Departing Bratislava was a bit of a nightmare. The adventure and comfort riders were 12 km apart within the city, I had to do a rider meeting in both venues and then coordinate a rendez-vous for the two convoyed groups. I was late leaving camp, got stuck in traffic and by the time I actually got on my bike I realized I forgot to fill my water bottles. Not a good start. But it all turned out well, we managed a great photo shoot across the Danube with parliament as the backdrop and we had strong tailwinds pushing us all day long.
Southern Hungary is a very flat and dry place, almost arid, but still quite agricultural. The humble villages we passed through must produce most of the grapes and peppers for two of the country’s main exports; paprika and wine. Our two stops were in the towns of Kecskemet and Szeged and both our campsites had swimming pools to soothe the riders after long hot days. Gergo, an old friend and local guide, rode with us until Szeged and took a few of us out for a night on the town “Hungarian” style before we crossed the border the next day. Romania is a new addition to the European Union and there is still controversy regarding their induction. I now see why. This is the sixth country of our tour and I have been here for two days. One day of riding and one day of scouting the route to ahead. This is a very different place, it has no resemblance of western Europe. However it does have a certain beauty in its simplicity. My preconception was that this is the land of gypsies and vampires and home to the Carpathian mountain range.
But what I have seen in the past few days is a country that is investing heavily in infrastructure development. Here in Timosoara there is construction everywhere but they are not building more roads they incorporating bicycle lanes and public transport. This isn’t a huge city but it does have a picturesque city center with a beautiful church and legend has it that the ghost of Beethoven’s girlfriend haunts the museum.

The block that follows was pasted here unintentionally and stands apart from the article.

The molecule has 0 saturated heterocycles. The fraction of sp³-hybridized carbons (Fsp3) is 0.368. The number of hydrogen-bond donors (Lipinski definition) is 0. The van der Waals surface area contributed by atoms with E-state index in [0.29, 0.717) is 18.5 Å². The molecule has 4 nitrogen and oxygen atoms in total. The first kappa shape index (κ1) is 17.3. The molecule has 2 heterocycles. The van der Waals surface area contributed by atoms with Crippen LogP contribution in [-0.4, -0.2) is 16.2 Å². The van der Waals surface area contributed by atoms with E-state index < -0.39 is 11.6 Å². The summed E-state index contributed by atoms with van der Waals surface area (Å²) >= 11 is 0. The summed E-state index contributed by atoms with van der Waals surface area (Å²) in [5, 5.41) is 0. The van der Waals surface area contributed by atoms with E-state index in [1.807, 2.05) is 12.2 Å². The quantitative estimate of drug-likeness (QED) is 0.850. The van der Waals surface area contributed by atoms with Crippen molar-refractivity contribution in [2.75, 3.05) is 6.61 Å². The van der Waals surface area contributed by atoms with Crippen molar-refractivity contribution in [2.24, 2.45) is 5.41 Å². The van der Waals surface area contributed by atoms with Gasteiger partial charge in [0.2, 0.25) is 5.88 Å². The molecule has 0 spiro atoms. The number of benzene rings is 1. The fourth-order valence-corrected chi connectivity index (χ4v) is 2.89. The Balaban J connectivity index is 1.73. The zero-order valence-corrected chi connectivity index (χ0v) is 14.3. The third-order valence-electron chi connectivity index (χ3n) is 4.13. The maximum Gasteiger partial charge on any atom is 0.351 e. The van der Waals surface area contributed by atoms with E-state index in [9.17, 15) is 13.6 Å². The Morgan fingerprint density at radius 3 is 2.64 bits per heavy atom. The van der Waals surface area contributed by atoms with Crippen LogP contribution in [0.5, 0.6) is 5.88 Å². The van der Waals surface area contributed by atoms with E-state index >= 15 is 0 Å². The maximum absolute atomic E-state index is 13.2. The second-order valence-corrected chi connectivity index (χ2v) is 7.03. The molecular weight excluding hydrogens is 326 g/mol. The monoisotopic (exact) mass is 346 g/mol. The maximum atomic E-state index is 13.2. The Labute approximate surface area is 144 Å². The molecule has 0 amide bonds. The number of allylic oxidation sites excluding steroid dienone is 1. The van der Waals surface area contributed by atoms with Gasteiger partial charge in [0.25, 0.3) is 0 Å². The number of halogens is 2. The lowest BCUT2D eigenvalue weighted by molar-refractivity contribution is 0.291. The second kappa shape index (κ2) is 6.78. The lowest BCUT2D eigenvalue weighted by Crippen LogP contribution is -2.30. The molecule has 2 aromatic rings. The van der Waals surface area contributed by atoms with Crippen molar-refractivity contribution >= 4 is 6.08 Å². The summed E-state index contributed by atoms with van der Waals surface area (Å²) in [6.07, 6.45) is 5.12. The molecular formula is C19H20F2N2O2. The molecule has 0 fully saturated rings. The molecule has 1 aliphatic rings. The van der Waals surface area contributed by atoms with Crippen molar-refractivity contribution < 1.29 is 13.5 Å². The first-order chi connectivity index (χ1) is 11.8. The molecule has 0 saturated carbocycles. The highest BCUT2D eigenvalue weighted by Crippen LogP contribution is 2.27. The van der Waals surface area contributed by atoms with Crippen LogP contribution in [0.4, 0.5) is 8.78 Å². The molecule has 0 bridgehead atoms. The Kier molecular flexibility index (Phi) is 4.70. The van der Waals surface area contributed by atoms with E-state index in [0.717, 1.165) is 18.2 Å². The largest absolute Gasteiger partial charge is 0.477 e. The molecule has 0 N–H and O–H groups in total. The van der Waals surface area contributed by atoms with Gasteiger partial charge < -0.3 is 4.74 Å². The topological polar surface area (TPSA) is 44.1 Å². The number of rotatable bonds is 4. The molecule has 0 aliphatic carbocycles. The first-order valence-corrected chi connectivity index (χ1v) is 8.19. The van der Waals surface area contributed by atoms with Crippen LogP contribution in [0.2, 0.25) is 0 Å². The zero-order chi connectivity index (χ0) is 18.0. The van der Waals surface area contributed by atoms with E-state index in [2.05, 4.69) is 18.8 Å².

The canal that divides the city is banked by walking paths, parks and small fishing boats. But is still a city. I find the rural communities far more interesting. It’s very common to have people traveling by a horse drawn buggy and although the primary industries are agricultural there is very little machinery, everything is done with hand tools and manual labour. The homes here are also quite different they almost look Mexican, earth tones, slightly worn down, with arched mouldings atop the flat front walls. The people here seem to be very friendly, but I am struggling with the language, it’s like a bizarre mix of Italian and Spanish. The only downfall I have witnessed are the insane motorists and roads with no shoulders.
We only have two riding days until our next rest stop in Baile Herculane. And the daily logistics have presented some new challenges for me. For the riders, they will have to deal with some hot days and some big climbs as we skirt the edge of the Carpathian range. Personally I love the hills. Newton’s second law of physics; what goes up must come down.
And there’s nothing better than the reward of the adrenalin from a descent after a long grueling climb.